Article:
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Season With the Best Odds for IVF

Catherine McDiarmid-Watt | Friday, August 03, 2012 | 0 comments

Season With the Best Odds for IVF
Infertile couples undergoing in vitro fertilization might have more success if the procedure is performed in the spring.

Research published in July's Gynecological Endocrinology found the rate of fertilization was significantly higher in spring than any other season, though time of year had no effect on pregnancy rates. Natural reproduction also varies with the seasons; it is believed the number of hours of sunlight in the day and temperature variations affect fertility.

Researchers compared seasonal fertilization rates in 1,932 women who underwent intracytoplasmic sperm injection, or ICSI, in Brazil from 2005 to 2009. ICSI involves the injection of a single sperm directly into an oocyte, or unfertilized egg, outside of a woman's body.

Subjects were organized into groups according to the timing of oocyte retrieval: 435 were assigned to winter, 444 to spring, 469 to summer and 584 to autumn. Fertilization, the fusion of sperm and egg to form an embryo, was assessed 18 hours after ICSI.

The rate of fertilization was 73.5% in spring, 68.7% in summer, 67.9% in winter and 69% in autumn. Ovarian response to ICSI hormone treatments, a measurement of estrogen concentration per number of retrieved oocytes, was higher in spring compared with other seasons, tests showed. Following fertilization, one to three embryos were transferred into the woman's uterus.

The procedure resulted in an average pregnancy rate of 33% for all seasons.

Study: Seasonal variability in the fertilization rate of women undergoing assisted reproduction treatments


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Image: In Vitro Fertilization: The A.R.T. of Making Babies (Assisted Reproductive Technology), by Geoffrey Sher, Virginia Marriage Davis, Jean Stoess. Publisher: Checkmark Books; 3 edition (January 1, 2005)-In Vitro Fertilization: The A.R.T. of Making Babies
( Assisted Reproductive Technology )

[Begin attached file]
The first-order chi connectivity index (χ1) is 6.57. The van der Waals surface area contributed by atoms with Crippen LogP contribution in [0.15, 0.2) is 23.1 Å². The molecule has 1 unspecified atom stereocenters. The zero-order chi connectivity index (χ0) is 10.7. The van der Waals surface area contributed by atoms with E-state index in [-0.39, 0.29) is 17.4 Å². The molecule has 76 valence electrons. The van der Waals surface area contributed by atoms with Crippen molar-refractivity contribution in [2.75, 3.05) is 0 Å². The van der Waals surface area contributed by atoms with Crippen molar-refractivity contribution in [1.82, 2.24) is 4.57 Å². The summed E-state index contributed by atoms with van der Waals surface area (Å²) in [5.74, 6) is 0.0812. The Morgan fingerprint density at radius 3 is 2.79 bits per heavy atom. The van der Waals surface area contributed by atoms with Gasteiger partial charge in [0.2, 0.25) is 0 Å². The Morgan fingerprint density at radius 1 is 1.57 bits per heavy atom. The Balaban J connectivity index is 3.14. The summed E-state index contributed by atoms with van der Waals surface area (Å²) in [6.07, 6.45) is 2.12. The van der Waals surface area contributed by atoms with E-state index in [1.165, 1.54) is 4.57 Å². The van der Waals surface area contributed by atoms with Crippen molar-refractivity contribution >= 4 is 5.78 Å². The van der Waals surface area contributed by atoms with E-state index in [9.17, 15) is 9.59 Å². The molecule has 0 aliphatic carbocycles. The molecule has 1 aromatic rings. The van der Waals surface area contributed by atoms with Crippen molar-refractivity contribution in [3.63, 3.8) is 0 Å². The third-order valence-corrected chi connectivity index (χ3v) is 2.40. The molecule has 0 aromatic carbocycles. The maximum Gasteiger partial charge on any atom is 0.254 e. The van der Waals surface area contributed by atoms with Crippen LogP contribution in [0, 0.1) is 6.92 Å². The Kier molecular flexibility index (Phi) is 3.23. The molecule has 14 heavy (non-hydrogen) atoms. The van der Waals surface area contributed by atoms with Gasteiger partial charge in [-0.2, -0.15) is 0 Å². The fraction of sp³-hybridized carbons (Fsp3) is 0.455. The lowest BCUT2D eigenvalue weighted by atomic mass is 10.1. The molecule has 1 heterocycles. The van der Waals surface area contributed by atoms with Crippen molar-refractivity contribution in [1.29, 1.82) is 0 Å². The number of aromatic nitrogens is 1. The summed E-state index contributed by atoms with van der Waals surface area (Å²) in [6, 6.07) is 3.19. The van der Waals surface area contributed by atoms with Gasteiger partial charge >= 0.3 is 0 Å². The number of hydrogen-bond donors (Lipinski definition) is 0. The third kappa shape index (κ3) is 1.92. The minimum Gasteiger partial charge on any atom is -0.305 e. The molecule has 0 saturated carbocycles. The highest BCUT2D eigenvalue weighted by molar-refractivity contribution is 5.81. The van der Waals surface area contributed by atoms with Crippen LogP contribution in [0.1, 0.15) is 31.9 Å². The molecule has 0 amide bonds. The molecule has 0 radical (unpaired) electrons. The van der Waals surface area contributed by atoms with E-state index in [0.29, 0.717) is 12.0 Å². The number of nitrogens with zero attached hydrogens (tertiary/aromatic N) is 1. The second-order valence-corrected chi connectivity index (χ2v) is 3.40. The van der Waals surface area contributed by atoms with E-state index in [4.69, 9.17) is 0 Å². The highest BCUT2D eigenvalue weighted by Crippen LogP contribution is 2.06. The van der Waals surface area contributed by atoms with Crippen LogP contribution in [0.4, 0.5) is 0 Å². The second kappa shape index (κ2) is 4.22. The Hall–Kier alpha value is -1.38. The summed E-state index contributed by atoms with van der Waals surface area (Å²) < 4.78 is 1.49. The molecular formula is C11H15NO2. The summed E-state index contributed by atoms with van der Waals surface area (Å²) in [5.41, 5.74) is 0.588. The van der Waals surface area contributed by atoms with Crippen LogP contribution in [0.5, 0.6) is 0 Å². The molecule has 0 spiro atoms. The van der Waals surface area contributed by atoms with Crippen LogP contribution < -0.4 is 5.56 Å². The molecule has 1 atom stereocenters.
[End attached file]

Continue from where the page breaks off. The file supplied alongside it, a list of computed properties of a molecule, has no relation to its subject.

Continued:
by Geoffrey Sher, Virginia Marriage Davis, Jean Stoess

-- This clearly written technical handbook guides couples who are trying to conceive in determining whether they are eligible for in vitro fertilization (IVF) and in selecting the program that will help them achieve the best results.

It describes in detail the anatomy and physiology of conception and the steps required for realizing it in the IVF procedure.

In addition to providing accurate information, the practitioner authors address emotional, financial, physical, and moral-religious issues involved in the decision to conceive with medical assistance.

Despite its experimental reputation and persistent high cost, IVF is an appropriate option for many of the estimated 3.3 million infertile couples in the U.S. today, so this specialized manual speaks to a rather large audience of potential users.

Image: Buy Now on Amazon.comPaperback: 312 pages
Click to order/for more info: In Vitro Fertilization

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About Catherine: I am mom to three grown sons, two grandchildren and two rescue dogs. After years of raising my boys as a single mom, I remarried a wonderful man who had never had a child of his own. Unexpectedly, I found myself pregnant at 49!
Sadly we lost that precious baby at 8 weeks, and decided to try again. Five more losses, turned down for donor egg, foster care and adoption due to my age and losses - we have accepted that there will be no more babies in our house.

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